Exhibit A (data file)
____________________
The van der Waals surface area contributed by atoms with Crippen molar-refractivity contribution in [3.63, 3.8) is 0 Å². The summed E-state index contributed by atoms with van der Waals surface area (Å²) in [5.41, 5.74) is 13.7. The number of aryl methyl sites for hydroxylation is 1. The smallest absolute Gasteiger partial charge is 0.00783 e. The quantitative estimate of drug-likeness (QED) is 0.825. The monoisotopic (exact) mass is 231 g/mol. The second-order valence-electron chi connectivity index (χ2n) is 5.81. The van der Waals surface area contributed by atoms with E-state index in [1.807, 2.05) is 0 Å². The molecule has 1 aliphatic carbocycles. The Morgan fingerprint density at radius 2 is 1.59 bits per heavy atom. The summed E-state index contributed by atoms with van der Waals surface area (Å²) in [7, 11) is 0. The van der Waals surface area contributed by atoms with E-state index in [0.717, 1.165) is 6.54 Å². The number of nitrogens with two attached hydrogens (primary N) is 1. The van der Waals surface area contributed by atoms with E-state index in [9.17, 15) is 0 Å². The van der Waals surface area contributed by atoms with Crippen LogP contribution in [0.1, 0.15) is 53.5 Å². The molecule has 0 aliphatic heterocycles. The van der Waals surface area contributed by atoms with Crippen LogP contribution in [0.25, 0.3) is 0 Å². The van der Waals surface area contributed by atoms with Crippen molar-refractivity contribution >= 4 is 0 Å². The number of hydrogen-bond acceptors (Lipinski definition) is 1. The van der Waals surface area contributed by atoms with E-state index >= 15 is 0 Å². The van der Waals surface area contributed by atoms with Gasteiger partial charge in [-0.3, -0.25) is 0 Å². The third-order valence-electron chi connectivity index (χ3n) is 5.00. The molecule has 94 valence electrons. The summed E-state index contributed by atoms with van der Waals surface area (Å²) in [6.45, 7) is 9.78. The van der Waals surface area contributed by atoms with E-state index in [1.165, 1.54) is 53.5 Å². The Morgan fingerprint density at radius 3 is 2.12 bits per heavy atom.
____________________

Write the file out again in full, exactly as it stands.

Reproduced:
The van der Waals surface area contributed by atoms with Crippen molar-refractivity contribution in [3.63, 3.8) is 0 Å². The summed E-state index contributed by atoms with van der Waals surface area (Å²) in [5.41, 5.74) is 13.7. The number of aryl methyl sites for hydroxylation is 1. The smallest absolute Gasteiger partial charge is 0.00783 e. The quantitative estimate of drug-likeness (QED) is 0.825. The monoisotopic (exact) mass is 231 g/mol. The second-order valence-electron chi connectivity index (χ2n) is 5.81. The van der Waals surface area contributed by atoms with E-state index in [1.807, 2.05) is 0 Å². The molecule has 1 aliphatic carbocycles. The Morgan fingerprint density at radius 2 is 1.59 bits per heavy atom. The summed E-state index contributed by atoms with van der Waals surface area (Å²) in [7, 11) is 0. The van der Waals surface area contributed by atoms with E-state index in [0.717, 1.165) is 6.54 Å². The number of nitrogens with two attached hydrogens (primary N) is 1. The van der Waals surface area contributed by atoms with E-state index in [9.17, 15) is 0 Å². The van der Waals surface area contributed by atoms with Crippen LogP contribution in [0.1, 0.15) is 53.5 Å². The molecule has 0 aliphatic heterocycles. The van der Waals surface area contributed by atoms with Crippen LogP contribution in [0.25, 0.3) is 0 Å². The van der Waals surface area contributed by atoms with Crippen molar-refractivity contribution >= 4 is 0 Å². The number of hydrogen-bond acceptors (Lipinski definition) is 1. The van der Waals surface area contributed by atoms with E-state index >= 15 is 0 Å². The van der Waals surface area contributed by atoms with Gasteiger partial charge in [-0.3, -0.25) is 0 Å². The third-order valence-electron chi connectivity index (χ3n) is 5.00. The molecule has 94 valence electrons. The summed E-state index contributed by atoms with van der Waals surface area (Å²) in [6.45, 7) is 9.78. The van der Waals surface area contributed by atoms with E-state index in [1.165, 1.54) is 53.5 Å². The Morgan fingerprint density at radius 3 is 2.12 bits per heavy atom.